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Joaquim Barbosa Brazil's former chief justice criticizes austerity reforms

Joaquim Barbosa -- a former Supreme Court justice seen as a potential heavyweight in Brazil's presidential race this year -- sharply criticized austerity reforms in Latin America's biggest economy Thursday.

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Former Supreme Court judge Joaquim Barbosa is seen as a potential heavyweight in Brazil's presidential race play

Former Supreme Court judge Joaquim Barbosa is seen as a potential heavyweight in Brazil's presidential race

(AFP/File)

Joaquim Barbosa -- a former Supreme Court justice seen as a potential heavyweight in Brazil's presidential race this year -- sharply criticized austerity reforms in Latin America's biggest economy Thursday.

Barbosa rarely gives interviews, so there was immediate interest in his comments to Estadao newspaper, in which he called austerity reforms "social engineering" and "purely speculative."

"I'm not in favor of ultraliberal positions in a country as socially and structurally fragile and imbalanced as Brazil, with its deep and historically rooted inequalities," he said.

"You only need to glance at the so-called deep Brazil or at the margins of our big cities to be convinced of the inadequacy" of the reforms, Barbosa added.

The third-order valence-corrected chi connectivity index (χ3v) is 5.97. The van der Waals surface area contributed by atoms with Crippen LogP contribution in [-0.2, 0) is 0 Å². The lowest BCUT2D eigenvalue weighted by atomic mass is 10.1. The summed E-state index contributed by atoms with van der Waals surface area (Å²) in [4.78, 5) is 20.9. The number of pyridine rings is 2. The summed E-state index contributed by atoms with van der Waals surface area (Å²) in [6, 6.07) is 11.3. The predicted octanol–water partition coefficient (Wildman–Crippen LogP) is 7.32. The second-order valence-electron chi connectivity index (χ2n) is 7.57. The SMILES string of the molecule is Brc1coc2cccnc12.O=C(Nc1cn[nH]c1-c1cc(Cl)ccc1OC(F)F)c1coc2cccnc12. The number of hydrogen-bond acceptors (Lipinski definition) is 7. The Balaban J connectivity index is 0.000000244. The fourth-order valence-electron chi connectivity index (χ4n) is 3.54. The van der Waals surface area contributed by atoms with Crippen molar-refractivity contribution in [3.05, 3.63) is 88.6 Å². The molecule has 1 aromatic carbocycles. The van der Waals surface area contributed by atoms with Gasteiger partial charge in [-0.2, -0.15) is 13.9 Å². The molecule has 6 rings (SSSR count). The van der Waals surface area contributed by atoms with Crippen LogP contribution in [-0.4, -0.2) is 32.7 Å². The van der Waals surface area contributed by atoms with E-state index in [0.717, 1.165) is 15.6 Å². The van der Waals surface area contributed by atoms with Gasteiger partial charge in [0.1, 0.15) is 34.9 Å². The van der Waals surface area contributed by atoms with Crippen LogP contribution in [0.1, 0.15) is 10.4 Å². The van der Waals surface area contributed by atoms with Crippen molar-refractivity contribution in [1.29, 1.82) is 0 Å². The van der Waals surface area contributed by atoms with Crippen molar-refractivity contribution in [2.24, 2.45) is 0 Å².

Barbosa, 63, has yet to decide publicly whether he is running, but this month he took the important step of joining the centrist Brazilian Socialist Party, beating a deadline for would-be candidates to list their party affiliation.

There are growing calls for him to declare his candidacy for the October 7 election.

He became the first black chief justice on the Supreme Court, which he left in 2014, and earned a reputation as a major anti-corruption fighter.

In today's climate, where important figures from President Michel Temer on down are embroiled in an ever-expanding embezzlement and bribery scandal, that gives Barbosa major political credibility.

The Estadao interview appeared to respond to pressure for him to flesh out where he stands on the economy and other big issues.

"It's obvious that (austerity) is not a solution for the mass misery that is our trademark and we apparently insist on ignoring," Barbosa said.

The comments were a rebuke to Temer, who is the most unpopular president on record and is battling so far unsuccessfully to push through cuts to the costly pension system, as well as labor market reforms.

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